Americans love courtroom dramas, especially when they are real. From Sacco and Vanzetti to the kidnapping of the Lindbergh baby to Rodney King and O.J. Simpson right on through George Zimmerman, amateur living room observers parse evidence and try to put things into a context much larger than that usually allowed a jury.
And they tend to react with anger or dismay when they disagree with a verdict.
There is nothing new in that observation. Also, there is little to suggest that the larger issues raised by some of these trials, if there were any, were moved one direction or the other by the results.
The late Rodney King famously urged Americans to stop rioting after the officers who had beaten him were acquitted, asking the timeless question, “Can we all just get along?”
If we could, we wouldn’t need to keep having these trials.
Last week, before the Zimmerman verdict, Washington Post columnist Kathleen Parker wrote that it may be time to remove television cameras from courtrooms for such high-profile trials. Cameras, she said, change the way people act.
“We’ve always known this on some abstract level, but our curiosity — and, ostensibly, our mighty respect for the public’s right to know — has clouded our judgment. There may be no way to quantitatively prove that cameras influence courtroom behavior and, possibly, a trial’s outcome. But anyone who has ever sat in front of a camera knows that it is so.”
That argument hasn’t changed much since the idea of televising trials first sprouted, but don’t look for cameras to disappear any time soon.
A reasonable argument can be made that cameras affected the outcome of O.J. Simpson’s (first) trial. I don’t think the argument is as strong with the Zimmerman trial, for which plenty of outside pressure weighed in favor of conviction.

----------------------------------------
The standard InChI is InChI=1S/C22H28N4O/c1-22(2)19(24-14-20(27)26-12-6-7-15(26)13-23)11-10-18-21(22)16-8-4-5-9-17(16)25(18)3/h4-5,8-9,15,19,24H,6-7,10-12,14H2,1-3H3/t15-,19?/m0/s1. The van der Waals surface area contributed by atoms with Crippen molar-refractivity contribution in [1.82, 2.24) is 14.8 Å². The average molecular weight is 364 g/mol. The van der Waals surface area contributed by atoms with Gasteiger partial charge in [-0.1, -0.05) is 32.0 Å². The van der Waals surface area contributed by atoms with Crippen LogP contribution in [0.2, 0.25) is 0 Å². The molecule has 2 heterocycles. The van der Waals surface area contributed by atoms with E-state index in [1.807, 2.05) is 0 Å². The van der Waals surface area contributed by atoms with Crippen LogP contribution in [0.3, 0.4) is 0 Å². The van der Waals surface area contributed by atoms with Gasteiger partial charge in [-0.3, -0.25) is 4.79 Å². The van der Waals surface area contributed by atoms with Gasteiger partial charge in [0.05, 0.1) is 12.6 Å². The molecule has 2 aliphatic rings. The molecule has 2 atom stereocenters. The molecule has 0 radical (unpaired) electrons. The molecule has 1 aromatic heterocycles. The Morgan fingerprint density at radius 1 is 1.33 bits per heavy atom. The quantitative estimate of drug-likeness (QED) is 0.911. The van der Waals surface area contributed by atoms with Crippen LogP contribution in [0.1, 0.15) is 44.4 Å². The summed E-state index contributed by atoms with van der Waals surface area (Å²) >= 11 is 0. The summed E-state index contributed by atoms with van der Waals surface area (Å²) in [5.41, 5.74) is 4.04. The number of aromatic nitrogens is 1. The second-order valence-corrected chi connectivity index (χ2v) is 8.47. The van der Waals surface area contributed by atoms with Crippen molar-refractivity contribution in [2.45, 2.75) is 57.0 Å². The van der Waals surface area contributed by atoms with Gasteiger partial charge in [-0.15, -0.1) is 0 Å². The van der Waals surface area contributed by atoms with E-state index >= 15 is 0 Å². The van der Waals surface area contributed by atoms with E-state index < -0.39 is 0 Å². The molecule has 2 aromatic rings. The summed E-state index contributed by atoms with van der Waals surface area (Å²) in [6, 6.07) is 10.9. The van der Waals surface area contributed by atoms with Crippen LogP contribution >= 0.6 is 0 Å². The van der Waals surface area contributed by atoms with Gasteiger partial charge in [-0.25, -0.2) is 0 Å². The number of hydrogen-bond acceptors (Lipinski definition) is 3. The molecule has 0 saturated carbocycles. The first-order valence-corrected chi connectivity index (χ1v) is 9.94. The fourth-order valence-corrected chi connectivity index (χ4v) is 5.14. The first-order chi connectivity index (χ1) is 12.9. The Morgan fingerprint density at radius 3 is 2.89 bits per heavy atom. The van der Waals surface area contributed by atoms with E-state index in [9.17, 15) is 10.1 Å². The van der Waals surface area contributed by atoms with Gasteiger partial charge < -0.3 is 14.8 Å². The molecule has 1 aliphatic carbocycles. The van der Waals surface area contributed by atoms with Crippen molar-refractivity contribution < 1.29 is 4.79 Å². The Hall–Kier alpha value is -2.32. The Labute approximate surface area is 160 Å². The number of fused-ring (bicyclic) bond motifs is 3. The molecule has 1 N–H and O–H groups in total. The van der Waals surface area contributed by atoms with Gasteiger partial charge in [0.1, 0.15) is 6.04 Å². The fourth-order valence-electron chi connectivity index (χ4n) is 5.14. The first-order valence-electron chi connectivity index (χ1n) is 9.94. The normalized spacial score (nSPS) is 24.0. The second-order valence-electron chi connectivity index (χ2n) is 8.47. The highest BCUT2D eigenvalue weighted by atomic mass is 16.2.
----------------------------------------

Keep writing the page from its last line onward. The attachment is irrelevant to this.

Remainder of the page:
The difference was in how the judges took control of their courtrooms. The Zimmerman jury was sequestered; Simpson’s was not. Zimmerman was tried in Florida; Simpson practically in the shadows of Hollywood.
Last month, again well before the Zimmerman verdict, Rasmussen Reports published the results of a nationwide telephone poll asking people whether the justice system is fair. Only 45 percent said it was fair to most Americans. That was still a plurality, because only 39 percent said it wasn’t fair and 16 percent weren’t sure.
Also, only 34 percent said they think the system is fair to the poor.
A lot of things probably are unfair to the poor, from the way landlords respond to problems to the health care they receive and their own lack of political clout.
Still, it is important for citizens in a free country to have faith in their institutions, and there aren’t many institutions more important than the criminal justice system.
So, have televised trials helped or hurt the nation’s collective faith in its justice system?
A lot of “trials of the century” have come and gone in the last century. Only a few are remembered widely beyond a cadre of people with Ph.D.s in history. We remember the Linbergh kidnapping trial, which many people today believe led to the wrong man, Bruno Hauptmann, being convicted, in part because of prejudice against immigrants.
We remember O.J. because of his celebrity, although his subsequent conviction on other charges reduced the importance of the first trial somewhat. Other trials fade quickly from memory, despite all the hoopla they generate (Heidi Fleiss, anyone?).
Where will the George Zimmerman trial end up years from now? And will his acquittal change anything at all?
My guess is it fades away and nothing changes, but that the cynicism remains.